After the October Revolution in 1917 and the Russian Civil War, millions of Orthodox refugees ended up outside their homeland and in need of pastoral care. In 1920, the Higher Church Administration Abroad was established in Constantinople. It was headed by a leading bishop of the Russian Church—the Metropolitan of Kiev and Galicia, Antony (Khrapovitsky).
From 1890 to 1895, Archimandrite Anthony was rector of the Moscow Theological Academy and then the Kazan Theological Academy, until 1900.logical Academy and then the Kazan Theological Academy, until 1900.
From 1906 to 1907 he was a member of the State Council, and from 1912 on, a member of the Holy Synod and doctor of theology.
He won the most votes out of the three candidates for the Patriarchate, but the Moscow metropolitan Tikhon (Bellavin) was chosen by lot, and Antony was instead ordained Metropolitan.
In March 1920 Metropolitan Antony left Russia and spent some time on Mount Athos, where he intended to “enter a cell”—become a monk.
In September 1920 he was invited by General P. N. Wrangel to the Crimea, occupied by the Russian Army. But already in November 1920, he was forced to leave Russia forever and to share all the burdens of exile with his flock.
After a short stay in Constantinople in February 1921 with other bishops and members of the Provisional Supreme Ecclesiastical Authority, he moved to the town of Sremska Karlovci in Serbia (then the Kingdom of Serbs, Croats, and Slovenes), on the invitation of the Serbian Patriarch Dmitry.
Metropolitan Anthony in Sremski Karlovci
Communication with members of the imperial House of Romanov in exile
Metropolitan Antony stayed true to the Orthodox monarchic ideal, and maintained close ties with the members of the imperial House of Romanov in exile.
The archival collection of the Solzhenitsyn House of the Russian Diaspora contains the correspondence of Metropolitan Antony and the chancery of the Synod of Bishops with Grand Duke Nikolai Nikolaevich, the head of his General Chancery Prince N. L. Obolensky, as well as other correspondents.
Metropolitan Antony was active in social and church activities related to the management of the Synod and the organization of the church life of the diaspora.
The orders and encyclicals of the chairman of the Synod of Bishops were issued, and his articles and books were disseminated in the centers of the Russian diaspora.
On June 29, 1927, under pressure from the Bolshevik authorities, the deputy of the Patriarchal locum tenens, Metropolitan Sergy (Stragorodsky) and the Moscow Synod issued an Epistle (declaration) “On the relations of the Russian Orthodox Church with the present civil authority,” in which a demand was made to the clergy abroad to “give a written commitment of their full loyalty to the Soviet government in all its public activities.”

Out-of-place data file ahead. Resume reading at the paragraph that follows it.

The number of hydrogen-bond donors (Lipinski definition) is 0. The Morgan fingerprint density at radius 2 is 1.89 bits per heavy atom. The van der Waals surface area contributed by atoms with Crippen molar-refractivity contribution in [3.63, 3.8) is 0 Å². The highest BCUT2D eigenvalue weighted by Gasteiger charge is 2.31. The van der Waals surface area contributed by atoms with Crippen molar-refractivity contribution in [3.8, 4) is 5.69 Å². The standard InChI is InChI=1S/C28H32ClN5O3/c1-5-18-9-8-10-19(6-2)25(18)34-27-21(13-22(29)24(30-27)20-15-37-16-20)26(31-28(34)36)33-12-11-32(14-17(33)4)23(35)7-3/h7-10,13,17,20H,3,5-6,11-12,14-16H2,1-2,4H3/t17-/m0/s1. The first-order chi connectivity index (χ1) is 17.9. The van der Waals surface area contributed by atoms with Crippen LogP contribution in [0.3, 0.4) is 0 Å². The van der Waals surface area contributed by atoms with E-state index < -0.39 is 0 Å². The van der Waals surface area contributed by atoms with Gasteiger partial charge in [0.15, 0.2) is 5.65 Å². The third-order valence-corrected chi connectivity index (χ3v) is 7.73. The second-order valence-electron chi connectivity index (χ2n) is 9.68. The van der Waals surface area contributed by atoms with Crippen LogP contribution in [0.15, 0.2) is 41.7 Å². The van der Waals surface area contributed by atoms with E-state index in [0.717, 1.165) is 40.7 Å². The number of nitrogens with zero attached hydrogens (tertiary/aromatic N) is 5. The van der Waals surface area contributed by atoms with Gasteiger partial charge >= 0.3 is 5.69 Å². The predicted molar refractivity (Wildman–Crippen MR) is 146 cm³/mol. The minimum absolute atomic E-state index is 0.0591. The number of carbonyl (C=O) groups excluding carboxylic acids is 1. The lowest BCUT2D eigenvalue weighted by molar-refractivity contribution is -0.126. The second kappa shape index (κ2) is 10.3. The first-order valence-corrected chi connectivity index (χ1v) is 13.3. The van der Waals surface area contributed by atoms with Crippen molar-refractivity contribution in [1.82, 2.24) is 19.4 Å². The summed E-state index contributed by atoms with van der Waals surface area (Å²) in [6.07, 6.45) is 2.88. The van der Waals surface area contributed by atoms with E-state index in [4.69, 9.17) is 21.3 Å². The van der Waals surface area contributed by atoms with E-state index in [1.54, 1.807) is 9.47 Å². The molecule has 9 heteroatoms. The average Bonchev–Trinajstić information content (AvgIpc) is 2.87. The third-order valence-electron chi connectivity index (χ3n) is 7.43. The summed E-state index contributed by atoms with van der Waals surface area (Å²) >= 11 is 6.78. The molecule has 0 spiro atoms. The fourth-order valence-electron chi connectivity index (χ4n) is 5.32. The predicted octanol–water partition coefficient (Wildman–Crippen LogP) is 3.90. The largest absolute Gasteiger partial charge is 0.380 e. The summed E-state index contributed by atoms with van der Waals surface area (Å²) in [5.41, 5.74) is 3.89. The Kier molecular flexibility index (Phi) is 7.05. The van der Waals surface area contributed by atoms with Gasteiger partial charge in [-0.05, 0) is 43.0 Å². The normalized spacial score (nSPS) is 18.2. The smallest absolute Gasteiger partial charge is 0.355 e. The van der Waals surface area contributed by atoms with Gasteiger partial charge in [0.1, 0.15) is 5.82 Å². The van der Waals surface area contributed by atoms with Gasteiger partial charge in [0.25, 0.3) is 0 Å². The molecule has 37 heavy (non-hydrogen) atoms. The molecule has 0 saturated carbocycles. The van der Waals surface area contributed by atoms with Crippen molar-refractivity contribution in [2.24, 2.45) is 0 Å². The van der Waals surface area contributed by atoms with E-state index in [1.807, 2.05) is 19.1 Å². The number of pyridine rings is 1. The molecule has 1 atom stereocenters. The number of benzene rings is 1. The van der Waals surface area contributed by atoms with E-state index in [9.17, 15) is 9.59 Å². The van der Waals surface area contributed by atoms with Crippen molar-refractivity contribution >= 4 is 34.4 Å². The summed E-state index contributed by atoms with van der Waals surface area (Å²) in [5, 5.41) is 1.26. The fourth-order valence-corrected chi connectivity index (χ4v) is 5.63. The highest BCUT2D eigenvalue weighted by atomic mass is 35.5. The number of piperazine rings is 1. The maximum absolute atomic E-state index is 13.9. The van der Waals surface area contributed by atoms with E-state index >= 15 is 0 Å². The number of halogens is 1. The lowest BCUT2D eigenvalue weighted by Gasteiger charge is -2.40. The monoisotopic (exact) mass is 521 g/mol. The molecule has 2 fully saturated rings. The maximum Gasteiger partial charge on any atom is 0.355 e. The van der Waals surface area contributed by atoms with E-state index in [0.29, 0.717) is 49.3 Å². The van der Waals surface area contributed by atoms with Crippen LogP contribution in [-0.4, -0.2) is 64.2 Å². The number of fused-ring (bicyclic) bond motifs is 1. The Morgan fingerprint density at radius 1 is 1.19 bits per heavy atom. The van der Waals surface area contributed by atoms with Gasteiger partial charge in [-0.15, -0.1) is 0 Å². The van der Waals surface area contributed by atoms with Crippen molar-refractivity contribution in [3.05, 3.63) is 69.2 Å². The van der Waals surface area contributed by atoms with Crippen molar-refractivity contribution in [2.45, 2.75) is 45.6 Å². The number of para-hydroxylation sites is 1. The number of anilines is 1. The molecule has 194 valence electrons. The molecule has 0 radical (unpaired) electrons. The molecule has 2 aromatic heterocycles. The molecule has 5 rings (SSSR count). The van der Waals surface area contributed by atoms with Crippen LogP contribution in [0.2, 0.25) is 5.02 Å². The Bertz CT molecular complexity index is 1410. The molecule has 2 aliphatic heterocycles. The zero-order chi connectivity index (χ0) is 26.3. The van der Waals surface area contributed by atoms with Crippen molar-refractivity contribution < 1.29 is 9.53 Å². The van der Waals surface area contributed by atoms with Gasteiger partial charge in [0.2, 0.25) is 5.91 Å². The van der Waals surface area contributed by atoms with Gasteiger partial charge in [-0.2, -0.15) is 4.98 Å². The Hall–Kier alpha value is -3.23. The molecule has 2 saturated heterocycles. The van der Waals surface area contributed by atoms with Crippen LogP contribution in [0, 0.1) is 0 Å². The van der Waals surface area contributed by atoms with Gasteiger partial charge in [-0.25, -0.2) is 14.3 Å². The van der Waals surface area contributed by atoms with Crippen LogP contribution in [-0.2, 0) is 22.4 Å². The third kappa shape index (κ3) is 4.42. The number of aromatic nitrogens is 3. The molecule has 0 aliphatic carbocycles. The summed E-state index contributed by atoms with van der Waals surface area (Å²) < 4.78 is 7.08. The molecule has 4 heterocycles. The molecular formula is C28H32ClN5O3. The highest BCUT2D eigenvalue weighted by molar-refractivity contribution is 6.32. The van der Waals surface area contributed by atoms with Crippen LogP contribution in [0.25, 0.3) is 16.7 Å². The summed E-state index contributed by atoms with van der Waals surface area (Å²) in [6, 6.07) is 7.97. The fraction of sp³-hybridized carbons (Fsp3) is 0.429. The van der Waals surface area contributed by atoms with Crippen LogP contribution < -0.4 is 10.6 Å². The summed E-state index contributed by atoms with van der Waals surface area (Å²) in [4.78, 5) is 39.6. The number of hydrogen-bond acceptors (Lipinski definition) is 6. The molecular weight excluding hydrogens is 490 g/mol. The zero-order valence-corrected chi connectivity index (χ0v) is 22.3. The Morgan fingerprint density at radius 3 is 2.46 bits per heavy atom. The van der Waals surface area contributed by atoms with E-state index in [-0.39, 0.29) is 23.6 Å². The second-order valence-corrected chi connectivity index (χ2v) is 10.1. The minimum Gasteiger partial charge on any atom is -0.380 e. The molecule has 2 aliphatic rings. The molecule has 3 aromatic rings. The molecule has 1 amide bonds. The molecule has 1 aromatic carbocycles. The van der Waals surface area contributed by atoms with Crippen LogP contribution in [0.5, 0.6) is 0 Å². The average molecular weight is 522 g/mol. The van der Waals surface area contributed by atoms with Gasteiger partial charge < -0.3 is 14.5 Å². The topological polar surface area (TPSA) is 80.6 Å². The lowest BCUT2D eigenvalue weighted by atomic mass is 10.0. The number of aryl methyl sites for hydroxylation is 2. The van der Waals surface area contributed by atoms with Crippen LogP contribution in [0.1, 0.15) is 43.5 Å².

These demands were summarily rejected.The necessity of opposing a former student and friend was a great personal drama for Bishop Antony.
The Metropolitan had great authority not only among the Orthodox, and he constantly drew attention to the tragic situation of the Russian people and the Church in Russia.
He performed church services, visited schools, and other Russian diaspora institutions, and gave public lectures on such figures as Vladimir Solovyov, Leo Tolstoy, and Fyodor Dostoevsky.
In the early 1930s, Metropolitan Antony fell seriously ill. His legs were paralyzed, and he could no longer stand or walk.
Death and burial of Metropolitan Anthony
From the funeral oration of the Serbian patriarch Varnava: “Metropolitan Antony should be placed in the same rank as the great hierarchs of the first centuries of Christianity… Only later can we appreciate him and understand what significance he had not only for the Orthodox Church, but for all of Christianity and all of humanity, as an individual in whom religious and moral principles found their highest expression in our time.”
Metropolitan Antony left a rich legacy. His works were published and continue to be republished in Russia and abroad.
From 1957 to 1963, a ten-volume biography of Blessed Antony was published in New York. It was written by the ROCOR Archbishop Nikon (N. P. Rklitsky). Interest in the works and service of the metropolitan is growing in Russia and abroad.
In May 2012, an exhibition was opened in Belgrade called “On the History of the Russian Orthodox Church Outside Russia,” dedicated to the dramatic history of the Russian church in the diaspora, from Sresmki Karlovci (Serbia) to Jordanville (USA).
A central part of this exhibition is devoted to the First Hierarch of the ROCOR, Metropolitan Antony (Khrapovitsky).
Archpriest father Vladimir Tzurikov (Holy Trinity Seminary, Jordanville, USA) with Vitali Tarasevym, rector of the church of St. Trinity in Belgrade, served requiem on the grave of Bishop Anthony.
Exhibition prepared by:
Father Vladimir von Tsurikov, member of the Council of Directors of the Holy Trinity Seminary, director of the Fund of Russian History;
Inna Yevgenyevna Rozanova: deputy director of the Solzhenitsyn House of the Russian Diaspora;project coordinator:
Tatyana Yuryevna Irinarkhova; artist: Yelena Valeryevna Abarenkova.
Curator — Solzhenitsyn Centre of Russian Emigré Studies